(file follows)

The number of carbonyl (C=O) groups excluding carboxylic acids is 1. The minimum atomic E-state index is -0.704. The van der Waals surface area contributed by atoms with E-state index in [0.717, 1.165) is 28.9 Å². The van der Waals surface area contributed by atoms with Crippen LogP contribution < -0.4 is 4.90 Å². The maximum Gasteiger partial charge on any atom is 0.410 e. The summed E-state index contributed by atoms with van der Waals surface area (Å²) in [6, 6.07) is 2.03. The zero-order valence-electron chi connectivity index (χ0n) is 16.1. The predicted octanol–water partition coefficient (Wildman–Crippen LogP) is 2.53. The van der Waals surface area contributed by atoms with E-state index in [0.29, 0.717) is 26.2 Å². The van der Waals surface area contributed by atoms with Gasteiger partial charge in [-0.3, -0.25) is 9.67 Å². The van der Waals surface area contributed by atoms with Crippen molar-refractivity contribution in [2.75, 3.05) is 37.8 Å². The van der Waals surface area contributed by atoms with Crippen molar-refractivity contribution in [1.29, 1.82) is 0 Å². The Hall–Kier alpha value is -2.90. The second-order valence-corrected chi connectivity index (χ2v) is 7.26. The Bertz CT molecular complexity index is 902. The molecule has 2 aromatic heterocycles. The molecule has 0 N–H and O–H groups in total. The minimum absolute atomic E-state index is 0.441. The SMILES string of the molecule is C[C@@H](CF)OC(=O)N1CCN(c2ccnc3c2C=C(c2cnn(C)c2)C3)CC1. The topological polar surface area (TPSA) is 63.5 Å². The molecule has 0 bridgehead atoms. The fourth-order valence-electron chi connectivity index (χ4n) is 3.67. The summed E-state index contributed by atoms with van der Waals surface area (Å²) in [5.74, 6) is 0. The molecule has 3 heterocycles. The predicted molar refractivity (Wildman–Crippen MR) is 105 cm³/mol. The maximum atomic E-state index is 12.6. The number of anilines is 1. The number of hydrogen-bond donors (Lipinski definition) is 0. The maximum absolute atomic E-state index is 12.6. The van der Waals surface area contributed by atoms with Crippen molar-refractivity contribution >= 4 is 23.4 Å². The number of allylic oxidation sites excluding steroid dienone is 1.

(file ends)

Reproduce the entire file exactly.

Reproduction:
The number of carbonyl (C=O) groups excluding carboxylic acids is 1. The minimum atomic E-state index is -0.704. The van der Waals surface area contributed by atoms with E-state index in [0.717, 1.165) is 28.9 Å². The van der Waals surface area contributed by atoms with Crippen LogP contribution < -0.4 is 4.90 Å². The maximum Gasteiger partial charge on any atom is 0.410 e. The summed E-state index contributed by atoms with van der Waals surface area (Å²) in [6, 6.07) is 2.03. The zero-order valence-electron chi connectivity index (χ0n) is 16.1. The predicted octanol–water partition coefficient (Wildman–Crippen LogP) is 2.53. The van der Waals surface area contributed by atoms with E-state index in [0.29, 0.717) is 26.2 Å². The van der Waals surface area contributed by atoms with Gasteiger partial charge in [-0.3, -0.25) is 9.67 Å². The van der Waals surface area contributed by atoms with Crippen molar-refractivity contribution in [2.75, 3.05) is 37.8 Å². The van der Waals surface area contributed by atoms with Crippen molar-refractivity contribution in [1.29, 1.82) is 0 Å². The Hall–Kier alpha value is -2.90. The second-order valence-corrected chi connectivity index (χ2v) is 7.26. The Bertz CT molecular complexity index is 902. The molecule has 2 aromatic heterocycles. The molecule has 0 N–H and O–H groups in total. The minimum absolute atomic E-state index is 0.441. The SMILES string of the molecule is C[C@@H](CF)OC(=O)N1CCN(c2ccnc3c2C=C(c2cnn(C)c2)C3)CC1. The topological polar surface area (TPSA) is 63.5 Å². The molecule has 0 bridgehead atoms. The fourth-order valence-electron chi connectivity index (χ4n) is 3.67. The summed E-state index contributed by atoms with van der Waals surface area (Å²) in [5.74, 6) is 0. The molecule has 3 heterocycles. The predicted molar refractivity (Wildman–Crippen MR) is 105 cm³/mol. The maximum atomic E-state index is 12.6. The number of anilines is 1. The number of hydrogen-bond donors (Lipinski definition) is 0. The maximum absolute atomic E-state index is 12.6. The van der Waals surface area contributed by atoms with Crippen molar-refractivity contribution >= 4 is 23.4 Å². The number of allylic oxidation sites excluding steroid dienone is 1.